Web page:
Plant Growth Experiments in High School

Written by tami mason
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Plant Growth Experiments in High School
Sparking an interest in botany can encourage students to investigate. (Jason Reed/Ryan McVay/Digital Vision/Getty Images)

Botany is the science of plants, and one aspect of plant science is investigating plant growth. High school students should have a good, basic knowledge of how plants grow, but there are a number of more advanced experiments that focus on plant growth that are suitable for high school students.

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Electricity

Students can investigate the effect of electricity on plant growth. Each student should fill two pots with equal amounts of soil, label the pots A and B, then plant 10 radish seeds in each pot. Students should place two copper rods into opposite sides of pot A. Both pots should be watered equally and placed together to get the same amount of light. The copper rods in pot A will be attached to a DC9v battery for five minutes every day. The experiment should continue for three weeks and the plants measured once a week.

Vitamin D

Each student should fill 30 pots with soil, then label 10 pots "radish 0 to 9," "green bean 0 to 9" and "chilli 0 to 9." Five seeds should be placed in each pot, according to the label, then watered and allowed to germinate. After five days, students should label 10 beakers "0 to 9." Exactly 0.1 grams of crushed vitamin D tablets should be added to beaker one, 0.2 grams to beaker two, continuing until 0.9 grams are added to beaker nine. Each pot should be watered with the correctly numbered beaker for the next 10 days. For example, "chilli 5" should be watered from beaker 5, containing 0.5 grams of vitamin D. After 10 days, all plants should be measured and the average calculated.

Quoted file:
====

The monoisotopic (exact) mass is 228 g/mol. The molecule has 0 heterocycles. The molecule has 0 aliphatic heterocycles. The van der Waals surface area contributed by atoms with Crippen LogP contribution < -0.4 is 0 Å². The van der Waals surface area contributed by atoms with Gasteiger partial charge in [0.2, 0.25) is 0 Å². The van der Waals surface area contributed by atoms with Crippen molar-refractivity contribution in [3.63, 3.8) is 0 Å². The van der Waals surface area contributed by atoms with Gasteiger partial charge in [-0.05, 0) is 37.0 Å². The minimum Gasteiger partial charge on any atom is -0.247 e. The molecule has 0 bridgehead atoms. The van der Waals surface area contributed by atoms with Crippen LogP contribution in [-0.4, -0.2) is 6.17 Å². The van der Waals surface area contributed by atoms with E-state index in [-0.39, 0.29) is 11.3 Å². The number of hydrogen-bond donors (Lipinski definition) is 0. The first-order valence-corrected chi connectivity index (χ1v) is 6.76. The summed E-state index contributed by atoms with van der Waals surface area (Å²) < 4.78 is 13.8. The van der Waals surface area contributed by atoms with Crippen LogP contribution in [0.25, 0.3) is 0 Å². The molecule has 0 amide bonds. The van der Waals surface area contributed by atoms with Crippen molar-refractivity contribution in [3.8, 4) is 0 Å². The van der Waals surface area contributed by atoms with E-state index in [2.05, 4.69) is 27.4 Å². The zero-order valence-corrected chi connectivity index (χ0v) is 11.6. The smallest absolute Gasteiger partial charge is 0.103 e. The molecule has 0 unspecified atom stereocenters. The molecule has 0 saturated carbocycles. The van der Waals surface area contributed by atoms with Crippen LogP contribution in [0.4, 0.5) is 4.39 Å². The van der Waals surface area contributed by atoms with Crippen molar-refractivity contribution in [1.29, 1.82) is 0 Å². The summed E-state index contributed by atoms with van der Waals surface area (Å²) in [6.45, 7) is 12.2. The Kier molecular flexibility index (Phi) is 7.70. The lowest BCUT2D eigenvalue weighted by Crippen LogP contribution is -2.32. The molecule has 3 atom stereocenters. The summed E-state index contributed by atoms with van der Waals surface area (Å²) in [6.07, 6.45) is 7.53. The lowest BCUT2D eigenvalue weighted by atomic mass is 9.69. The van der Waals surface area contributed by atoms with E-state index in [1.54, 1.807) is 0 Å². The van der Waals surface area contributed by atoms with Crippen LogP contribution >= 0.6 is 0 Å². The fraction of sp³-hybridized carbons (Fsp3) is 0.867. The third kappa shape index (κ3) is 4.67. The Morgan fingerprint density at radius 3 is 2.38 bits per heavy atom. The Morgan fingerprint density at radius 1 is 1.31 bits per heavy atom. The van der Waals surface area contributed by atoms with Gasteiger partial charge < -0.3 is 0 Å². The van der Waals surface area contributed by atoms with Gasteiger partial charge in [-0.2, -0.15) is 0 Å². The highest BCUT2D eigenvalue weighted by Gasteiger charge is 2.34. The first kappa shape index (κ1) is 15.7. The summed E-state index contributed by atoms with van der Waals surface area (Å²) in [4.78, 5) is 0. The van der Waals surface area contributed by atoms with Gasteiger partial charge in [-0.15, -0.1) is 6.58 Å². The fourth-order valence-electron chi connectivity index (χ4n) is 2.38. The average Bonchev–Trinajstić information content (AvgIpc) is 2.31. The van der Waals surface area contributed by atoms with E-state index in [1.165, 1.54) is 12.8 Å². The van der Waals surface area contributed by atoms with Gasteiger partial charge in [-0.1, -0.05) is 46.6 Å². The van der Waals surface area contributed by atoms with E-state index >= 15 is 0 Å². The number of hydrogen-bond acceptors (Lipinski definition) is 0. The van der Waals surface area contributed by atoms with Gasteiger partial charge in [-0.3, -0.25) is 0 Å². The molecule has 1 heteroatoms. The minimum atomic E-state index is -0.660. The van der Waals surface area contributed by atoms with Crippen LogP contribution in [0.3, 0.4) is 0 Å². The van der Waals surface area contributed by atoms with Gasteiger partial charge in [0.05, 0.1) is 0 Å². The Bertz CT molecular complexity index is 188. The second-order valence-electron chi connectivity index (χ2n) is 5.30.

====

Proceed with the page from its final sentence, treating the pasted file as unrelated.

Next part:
Plant Growth Experiments in High School
Students can investigate the effect of vitamin D on plant growth. (Jupiterimages/Comstock/Getty Images)

Planting

Students can use tomato, corn and onion plants to investigate the effect of different species being planted closely together, known as companion planting. Students should label five pots A to E. Three tomato seeds should be placed in pot A, three onions in pot B, three corn seeds in pot C, three tomato seeds and three onions in pot D, and three tomato seeds and three corn seeds in pot E. On the 10th day, all plants should be measured and the average height calculated.

Fertiliser

Students should fill 15 pots with soil and one to three radish seeds, separated into five groups of three and labelled group A to E. Group A plants should be watered with 33 per cent of the recommended amount of fertiliser, group B plants with 66 per cent, group C plants with 100 per cent, group D with 133 per cent and group E with 166 per cent. After 10 days, students should measure each plant and calculate the average growth.

Plant Growth Experiments in High School
Students can investigate the effect of fertiliser on plant growth. (Comstock Images/Comstock/Getty Images)

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